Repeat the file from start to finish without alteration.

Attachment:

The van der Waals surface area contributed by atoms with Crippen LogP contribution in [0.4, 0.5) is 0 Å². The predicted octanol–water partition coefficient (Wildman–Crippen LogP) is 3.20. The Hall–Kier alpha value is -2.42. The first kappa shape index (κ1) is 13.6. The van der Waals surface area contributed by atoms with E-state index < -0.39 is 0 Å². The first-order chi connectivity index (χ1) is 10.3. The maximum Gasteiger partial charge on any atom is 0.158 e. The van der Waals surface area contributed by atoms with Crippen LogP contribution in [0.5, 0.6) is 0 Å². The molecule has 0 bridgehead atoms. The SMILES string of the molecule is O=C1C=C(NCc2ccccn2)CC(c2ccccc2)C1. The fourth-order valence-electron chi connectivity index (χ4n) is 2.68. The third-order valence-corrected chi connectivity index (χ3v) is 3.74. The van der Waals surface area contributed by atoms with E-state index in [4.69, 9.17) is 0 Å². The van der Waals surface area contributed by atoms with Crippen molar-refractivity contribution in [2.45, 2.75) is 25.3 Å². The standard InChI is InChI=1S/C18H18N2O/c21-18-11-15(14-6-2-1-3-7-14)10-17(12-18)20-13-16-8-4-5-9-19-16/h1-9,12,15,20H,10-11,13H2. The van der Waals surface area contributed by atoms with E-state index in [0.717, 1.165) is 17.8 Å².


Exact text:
The van der Waals surface area contributed by atoms with Crippen LogP contribution in [0.4, 0.5) is 0 Å². The predicted octanol–water partition coefficient (Wildman–Crippen LogP) is 3.20. The Hall–Kier alpha value is -2.42. The first kappa shape index (κ1) is 13.6. The van der Waals surface area contributed by atoms with E-state index < -0.39 is 0 Å². The first-order chi connectivity index (χ1) is 10.3. The maximum Gasteiger partial charge on any atom is 0.158 e. The van der Waals surface area contributed by atoms with Crippen LogP contribution in [0.5, 0.6) is 0 Å². The molecule has 0 bridgehead atoms. The SMILES string of the molecule is O=C1C=C(NCc2ccccn2)CC(c2ccccc2)C1. The fourth-order valence-electron chi connectivity index (χ4n) is 2.68. The third-order valence-corrected chi connectivity index (χ3v) is 3.74. The van der Waals surface area contributed by atoms with E-state index in [4.69, 9.17) is 0 Å². The van der Waals surface area contributed by atoms with Crippen molar-refractivity contribution in [2.45, 2.75) is 25.3 Å². The standard InChI is InChI=1S/C18H18N2O/c21-18-11-15(14-6-2-1-3-7-14)10-17(12-18)20-13-16-8-4-5-9-19-16/h1-9,12,15,20H,10-11,13H2. The van der Waals surface area contributed by atoms with E-state index in [0.717, 1.165) is 17.8 Å².